The Concreteness of Holiness
The heart of Leviticus 17-26 (known as the Holiness Code) is the fundamental principle that God’s people must be holy. “You shall be holy unto me because I am holy” (Lev 20:26). God alone is holy and those who wish to be in communion with Him must participate in His nature which is holiness itself. But this is not a commandment to have some vague religious feeling. In fact, it has nothing to do with feeling per se. Instead the idea of holiness was tied to the concept of being separate-behaving differently from the pagan world (Lev 18:3,28). Then, in explicit detail, God shows Israel explicitly how she is to be holy. The focus of the laws is on what each person does. One of the major focuses of these laws is the day to day life in the home and family. Topics such as what to eat (Lev 17:16); with whom one may have sexual relations (18:7-18; 20:10-21); the conditions for proper marital relations (18:19); how to relate to parents (19:3); the prohibition against eating blood (19:26); the requirement to live in leafy booths for 7 days to commemorate the Exodus (23:42), and many others are present in these chapters.
The point that is being made is that what we do really matters. Holiness is not some deep spiritual feeling but rather holiness must penetrate our deeply physical realities: our food and eating, our bodies and our sexuality; our relationship to other people. Holiness in the OT was lived out in the concrete details of our lives. In Christianity there is a profound movement which gives the interior life, our dispositions and intentions, their proper place. We not only should not commit adultery but we should not entertain lust in our hearts (Matt 7: ). But that proper emphasis on the heart does not do away with our need to make sure out concrete physical actions are under the Lordship of Christ. Christ stated that, “Not everyone who cries unto me, Lord, Lord, will enter the Kingdom of Heaven but he who does the will of my Father Who is in heaven” (Matt 7:21) Christ’s parable of the sheep and goats brings this same point home (Matt 25:31).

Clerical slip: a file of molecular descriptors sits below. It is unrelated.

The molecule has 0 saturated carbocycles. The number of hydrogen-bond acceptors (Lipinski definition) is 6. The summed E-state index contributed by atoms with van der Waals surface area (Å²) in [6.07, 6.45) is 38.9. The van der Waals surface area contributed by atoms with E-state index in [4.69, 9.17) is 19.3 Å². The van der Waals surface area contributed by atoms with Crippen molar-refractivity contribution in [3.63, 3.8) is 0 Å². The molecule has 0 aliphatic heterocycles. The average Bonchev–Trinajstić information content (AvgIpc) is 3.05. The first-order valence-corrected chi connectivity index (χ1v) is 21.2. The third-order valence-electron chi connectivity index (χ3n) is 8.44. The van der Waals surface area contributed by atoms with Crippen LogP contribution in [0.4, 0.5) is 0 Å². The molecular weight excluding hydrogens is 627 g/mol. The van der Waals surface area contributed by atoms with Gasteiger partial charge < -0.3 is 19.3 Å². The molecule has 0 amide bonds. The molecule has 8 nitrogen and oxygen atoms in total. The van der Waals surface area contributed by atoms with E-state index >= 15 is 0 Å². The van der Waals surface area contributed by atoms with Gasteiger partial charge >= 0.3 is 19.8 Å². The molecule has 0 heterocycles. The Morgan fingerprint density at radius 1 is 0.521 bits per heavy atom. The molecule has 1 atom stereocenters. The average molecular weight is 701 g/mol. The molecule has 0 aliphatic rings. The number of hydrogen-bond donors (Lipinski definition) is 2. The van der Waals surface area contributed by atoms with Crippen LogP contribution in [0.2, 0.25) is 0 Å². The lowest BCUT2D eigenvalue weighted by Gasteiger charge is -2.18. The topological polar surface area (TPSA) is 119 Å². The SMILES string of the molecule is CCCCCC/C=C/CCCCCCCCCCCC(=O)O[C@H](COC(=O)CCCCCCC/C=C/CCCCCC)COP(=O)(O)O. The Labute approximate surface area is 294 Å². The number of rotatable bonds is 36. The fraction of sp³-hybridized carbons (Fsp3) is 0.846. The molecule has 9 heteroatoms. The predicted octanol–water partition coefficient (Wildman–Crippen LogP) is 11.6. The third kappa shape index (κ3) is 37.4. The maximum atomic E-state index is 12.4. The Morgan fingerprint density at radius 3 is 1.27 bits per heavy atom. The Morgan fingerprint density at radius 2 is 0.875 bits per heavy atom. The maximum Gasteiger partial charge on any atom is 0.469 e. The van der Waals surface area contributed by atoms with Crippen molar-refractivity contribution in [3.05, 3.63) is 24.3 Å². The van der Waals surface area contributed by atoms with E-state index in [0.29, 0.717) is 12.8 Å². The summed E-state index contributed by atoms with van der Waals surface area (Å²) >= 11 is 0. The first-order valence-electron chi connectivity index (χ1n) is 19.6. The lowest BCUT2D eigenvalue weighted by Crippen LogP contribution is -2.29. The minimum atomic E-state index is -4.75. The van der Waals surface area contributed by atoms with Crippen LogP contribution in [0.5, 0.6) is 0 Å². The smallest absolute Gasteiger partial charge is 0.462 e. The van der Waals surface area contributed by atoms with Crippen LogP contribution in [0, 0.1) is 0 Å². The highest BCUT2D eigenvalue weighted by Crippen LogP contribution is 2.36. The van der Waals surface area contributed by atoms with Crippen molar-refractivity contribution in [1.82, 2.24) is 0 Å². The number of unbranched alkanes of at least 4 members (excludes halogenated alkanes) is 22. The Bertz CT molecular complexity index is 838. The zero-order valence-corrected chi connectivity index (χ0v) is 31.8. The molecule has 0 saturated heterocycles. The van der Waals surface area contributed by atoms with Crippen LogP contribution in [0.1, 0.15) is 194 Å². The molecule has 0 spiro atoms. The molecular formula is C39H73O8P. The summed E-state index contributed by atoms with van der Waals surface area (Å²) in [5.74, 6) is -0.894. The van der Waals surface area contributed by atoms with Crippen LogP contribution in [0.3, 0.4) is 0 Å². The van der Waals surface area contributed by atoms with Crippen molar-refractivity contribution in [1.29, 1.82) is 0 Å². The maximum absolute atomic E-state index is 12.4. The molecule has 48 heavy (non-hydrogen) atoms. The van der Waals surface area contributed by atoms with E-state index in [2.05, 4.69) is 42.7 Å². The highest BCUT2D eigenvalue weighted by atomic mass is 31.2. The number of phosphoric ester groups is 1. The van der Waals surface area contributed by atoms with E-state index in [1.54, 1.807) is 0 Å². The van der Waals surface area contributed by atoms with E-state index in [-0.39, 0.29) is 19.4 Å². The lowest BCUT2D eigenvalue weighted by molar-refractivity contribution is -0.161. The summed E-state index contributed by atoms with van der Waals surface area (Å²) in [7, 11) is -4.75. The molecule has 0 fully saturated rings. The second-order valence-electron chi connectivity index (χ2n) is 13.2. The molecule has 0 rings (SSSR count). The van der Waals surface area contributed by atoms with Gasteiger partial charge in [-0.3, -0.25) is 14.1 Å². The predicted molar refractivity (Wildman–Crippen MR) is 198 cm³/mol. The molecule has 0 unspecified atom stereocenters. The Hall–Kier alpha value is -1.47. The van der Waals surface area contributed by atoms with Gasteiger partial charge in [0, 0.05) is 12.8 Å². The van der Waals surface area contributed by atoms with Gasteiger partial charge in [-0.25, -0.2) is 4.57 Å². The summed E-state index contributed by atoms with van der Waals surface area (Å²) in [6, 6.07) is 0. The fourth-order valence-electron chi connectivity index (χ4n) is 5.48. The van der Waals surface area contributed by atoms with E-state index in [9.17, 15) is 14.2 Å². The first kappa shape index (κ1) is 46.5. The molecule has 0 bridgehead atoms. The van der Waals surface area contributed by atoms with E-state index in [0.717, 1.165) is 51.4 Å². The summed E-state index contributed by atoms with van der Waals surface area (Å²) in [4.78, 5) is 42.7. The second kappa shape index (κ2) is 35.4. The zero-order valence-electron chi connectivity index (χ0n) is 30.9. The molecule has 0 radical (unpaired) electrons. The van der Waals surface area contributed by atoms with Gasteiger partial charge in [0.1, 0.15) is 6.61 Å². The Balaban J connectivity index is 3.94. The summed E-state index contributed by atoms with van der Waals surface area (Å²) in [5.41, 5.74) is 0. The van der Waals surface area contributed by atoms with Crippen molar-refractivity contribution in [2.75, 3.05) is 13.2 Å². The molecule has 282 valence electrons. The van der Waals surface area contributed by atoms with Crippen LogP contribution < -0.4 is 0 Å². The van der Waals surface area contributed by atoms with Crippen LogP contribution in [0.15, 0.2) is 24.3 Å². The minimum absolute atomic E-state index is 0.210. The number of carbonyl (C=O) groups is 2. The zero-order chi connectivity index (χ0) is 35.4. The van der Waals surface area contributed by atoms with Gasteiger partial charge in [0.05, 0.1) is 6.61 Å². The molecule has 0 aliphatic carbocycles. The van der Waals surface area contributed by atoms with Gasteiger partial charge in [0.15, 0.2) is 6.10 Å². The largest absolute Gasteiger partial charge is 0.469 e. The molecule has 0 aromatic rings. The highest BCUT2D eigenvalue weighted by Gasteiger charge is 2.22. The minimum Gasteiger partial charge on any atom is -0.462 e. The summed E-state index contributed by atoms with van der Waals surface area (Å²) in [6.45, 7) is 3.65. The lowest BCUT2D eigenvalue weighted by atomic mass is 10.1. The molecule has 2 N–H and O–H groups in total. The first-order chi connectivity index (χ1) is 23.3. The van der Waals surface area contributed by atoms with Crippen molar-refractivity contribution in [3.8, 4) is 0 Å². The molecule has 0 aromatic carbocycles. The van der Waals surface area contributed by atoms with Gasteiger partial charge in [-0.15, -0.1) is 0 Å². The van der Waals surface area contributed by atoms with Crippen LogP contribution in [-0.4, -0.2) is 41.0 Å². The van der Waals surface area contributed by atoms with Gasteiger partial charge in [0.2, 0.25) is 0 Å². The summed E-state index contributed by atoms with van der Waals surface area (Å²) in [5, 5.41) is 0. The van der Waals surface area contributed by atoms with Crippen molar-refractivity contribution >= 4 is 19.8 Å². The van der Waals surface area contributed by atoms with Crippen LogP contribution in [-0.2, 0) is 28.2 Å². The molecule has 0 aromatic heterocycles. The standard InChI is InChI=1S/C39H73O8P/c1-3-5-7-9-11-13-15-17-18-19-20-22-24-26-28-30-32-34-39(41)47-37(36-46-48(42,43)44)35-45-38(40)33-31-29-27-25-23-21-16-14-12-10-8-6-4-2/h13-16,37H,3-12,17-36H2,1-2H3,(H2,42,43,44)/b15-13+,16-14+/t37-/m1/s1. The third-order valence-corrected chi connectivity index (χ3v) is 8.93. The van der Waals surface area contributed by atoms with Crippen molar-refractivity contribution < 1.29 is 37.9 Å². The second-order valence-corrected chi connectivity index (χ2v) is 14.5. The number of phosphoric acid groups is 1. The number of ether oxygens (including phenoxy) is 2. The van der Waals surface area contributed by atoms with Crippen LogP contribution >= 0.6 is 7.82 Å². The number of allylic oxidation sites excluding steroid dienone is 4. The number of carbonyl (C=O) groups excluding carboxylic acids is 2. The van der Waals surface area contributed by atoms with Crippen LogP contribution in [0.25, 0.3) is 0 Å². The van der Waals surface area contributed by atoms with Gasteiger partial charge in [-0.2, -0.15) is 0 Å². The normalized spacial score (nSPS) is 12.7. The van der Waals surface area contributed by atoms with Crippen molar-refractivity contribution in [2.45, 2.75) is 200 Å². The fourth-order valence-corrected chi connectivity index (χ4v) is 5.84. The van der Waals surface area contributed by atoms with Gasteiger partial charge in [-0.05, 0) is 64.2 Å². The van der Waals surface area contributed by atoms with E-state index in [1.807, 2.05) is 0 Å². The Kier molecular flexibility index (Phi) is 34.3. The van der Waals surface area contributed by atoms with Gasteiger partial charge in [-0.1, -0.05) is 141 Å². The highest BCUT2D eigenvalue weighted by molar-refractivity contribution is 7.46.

It is interesting that in ancient Israel, holiness was greatly reflected in the sexual practices of the people. In this area, as in all other areas, Israel was called to holiness. We find this emphasis in the Church as well. The indissolubility of marriage is a critical sign of the coming of Christ (see Matt 19). The Church shows that to be faithful to Christ we need to accept the fullness of our bodies (and ourselves) as they are and work within the laws God has inscribed in our nature. If we give into the world’s temptations to contracept or misuse our sexual abilities, our love will be distorted. All this leads us away from Christ and the truth.
Thus we find that in both the OT and the NT the concept of holiness has to do with the very concrete details of our lives. Our we treat each other and our selves. When this happens (when the physical is penetrated by the spiritual) we begin to a foretaste of the kingdom of God.